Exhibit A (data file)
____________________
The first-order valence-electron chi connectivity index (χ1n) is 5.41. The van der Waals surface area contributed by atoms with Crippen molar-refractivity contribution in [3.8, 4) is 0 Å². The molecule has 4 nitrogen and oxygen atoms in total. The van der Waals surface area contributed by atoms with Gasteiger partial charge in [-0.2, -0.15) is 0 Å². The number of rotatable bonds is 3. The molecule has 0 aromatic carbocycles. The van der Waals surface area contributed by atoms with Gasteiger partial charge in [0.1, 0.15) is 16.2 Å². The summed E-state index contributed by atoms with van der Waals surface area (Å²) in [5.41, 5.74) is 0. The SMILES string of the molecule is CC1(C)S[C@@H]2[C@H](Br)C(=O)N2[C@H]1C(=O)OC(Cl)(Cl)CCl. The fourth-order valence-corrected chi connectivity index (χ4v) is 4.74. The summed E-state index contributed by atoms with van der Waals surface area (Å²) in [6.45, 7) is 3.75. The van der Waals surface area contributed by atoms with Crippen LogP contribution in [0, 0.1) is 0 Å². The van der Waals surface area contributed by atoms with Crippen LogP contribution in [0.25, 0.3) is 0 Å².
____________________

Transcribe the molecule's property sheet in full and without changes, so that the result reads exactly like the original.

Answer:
The first-order valence-electron chi connectivity index (χ1n) is 5.41. The van der Waals surface area contributed by atoms with Crippen molar-refractivity contribution in [3.8, 4) is 0 Å². The molecule has 4 nitrogen and oxygen atoms in total. The van der Waals surface area contributed by atoms with Gasteiger partial charge in [-0.2, -0.15) is 0 Å². The number of rotatable bonds is 3. The molecule has 0 aromatic carbocycles. The van der Waals surface area contributed by atoms with Gasteiger partial charge in [0.1, 0.15) is 16.2 Å². The summed E-state index contributed by atoms with van der Waals surface area (Å²) in [5.41, 5.74) is 0. The SMILES string of the molecule is CC1(C)S[C@@H]2[C@H](Br)C(=O)N2[C@H]1C(=O)OC(Cl)(Cl)CCl. The fourth-order valence-corrected chi connectivity index (χ4v) is 4.74. The summed E-state index contributed by atoms with van der Waals surface area (Å²) in [6.45, 7) is 3.75. The van der Waals surface area contributed by atoms with Crippen LogP contribution in [0, 0.1) is 0 Å². The van der Waals surface area contributed by atoms with Crippen LogP contribution in [0.25, 0.3) is 0 Å².